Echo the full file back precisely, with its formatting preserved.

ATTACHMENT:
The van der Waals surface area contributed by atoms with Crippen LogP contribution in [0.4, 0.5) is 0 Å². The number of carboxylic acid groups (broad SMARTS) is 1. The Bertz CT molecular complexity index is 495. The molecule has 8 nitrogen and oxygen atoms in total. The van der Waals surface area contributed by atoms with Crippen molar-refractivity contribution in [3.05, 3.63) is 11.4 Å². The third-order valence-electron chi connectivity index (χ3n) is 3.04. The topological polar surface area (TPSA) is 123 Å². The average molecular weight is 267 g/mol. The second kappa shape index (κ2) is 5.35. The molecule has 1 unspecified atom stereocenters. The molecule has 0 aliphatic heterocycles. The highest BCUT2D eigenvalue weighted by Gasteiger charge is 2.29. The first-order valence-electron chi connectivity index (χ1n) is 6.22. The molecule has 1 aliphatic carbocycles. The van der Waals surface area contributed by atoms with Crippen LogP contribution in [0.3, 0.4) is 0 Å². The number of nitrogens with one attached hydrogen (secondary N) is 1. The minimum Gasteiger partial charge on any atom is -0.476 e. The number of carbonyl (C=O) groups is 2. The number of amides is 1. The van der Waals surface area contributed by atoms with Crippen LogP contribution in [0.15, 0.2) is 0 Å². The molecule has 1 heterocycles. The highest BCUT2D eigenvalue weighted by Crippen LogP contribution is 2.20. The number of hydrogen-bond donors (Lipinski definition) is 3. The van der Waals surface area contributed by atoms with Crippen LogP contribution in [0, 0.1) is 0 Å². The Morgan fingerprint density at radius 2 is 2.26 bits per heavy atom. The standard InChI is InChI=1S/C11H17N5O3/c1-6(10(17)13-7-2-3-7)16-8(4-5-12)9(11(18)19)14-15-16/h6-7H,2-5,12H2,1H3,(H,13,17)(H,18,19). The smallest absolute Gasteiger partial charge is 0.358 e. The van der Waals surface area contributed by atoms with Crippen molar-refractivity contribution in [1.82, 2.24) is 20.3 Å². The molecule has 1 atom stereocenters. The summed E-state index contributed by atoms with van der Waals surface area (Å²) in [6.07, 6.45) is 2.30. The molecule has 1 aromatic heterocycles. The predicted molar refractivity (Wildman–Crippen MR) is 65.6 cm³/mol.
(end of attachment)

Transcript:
The van der Waals surface area contributed by atoms with Crippen LogP contribution in [0.4, 0.5) is 0 Å². The number of carboxylic acid groups (broad SMARTS) is 1. The Bertz CT molecular complexity index is 495. The molecule has 8 nitrogen and oxygen atoms in total. The van der Waals surface area contributed by atoms with Crippen molar-refractivity contribution in [3.05, 3.63) is 11.4 Å². The third-order valence-electron chi connectivity index (χ3n) is 3.04. The topological polar surface area (TPSA) is 123 Å². The average molecular weight is 267 g/mol. The second kappa shape index (κ2) is 5.35. The molecule has 1 unspecified atom stereocenters. The molecule has 0 aliphatic heterocycles. The highest BCUT2D eigenvalue weighted by Gasteiger charge is 2.29. The first-order valence-electron chi connectivity index (χ1n) is 6.22. The molecule has 1 aliphatic carbocycles. The van der Waals surface area contributed by atoms with Crippen LogP contribution in [0.3, 0.4) is 0 Å². The number of nitrogens with one attached hydrogen (secondary N) is 1. The minimum Gasteiger partial charge on any atom is -0.476 e. The number of carbonyl (C=O) groups is 2. The number of amides is 1. The van der Waals surface area contributed by atoms with Crippen LogP contribution in [0.15, 0.2) is 0 Å². The molecule has 1 heterocycles. The highest BCUT2D eigenvalue weighted by Crippen LogP contribution is 2.20. The number of hydrogen-bond donors (Lipinski definition) is 3. The van der Waals surface area contributed by atoms with Crippen LogP contribution in [0, 0.1) is 0 Å². The Morgan fingerprint density at radius 2 is 2.26 bits per heavy atom. The standard InChI is InChI=1S/C11H17N5O3/c1-6(10(17)13-7-2-3-7)16-8(4-5-12)9(11(18)19)14-15-16/h6-7H,2-5,12H2,1H3,(H,13,17)(H,18,19). The smallest absolute Gasteiger partial charge is 0.358 e. The van der Waals surface area contributed by atoms with Crippen molar-refractivity contribution in [1.82, 2.24) is 20.3 Å². The molecule has 1 atom stereocenters. The summed E-state index contributed by atoms with van der Waals surface area (Å²) in [6.07, 6.45) is 2.30. The molecule has 1 aromatic heterocycles. The predicted molar refractivity (Wildman–Crippen MR) is 65.6 cm³/mol.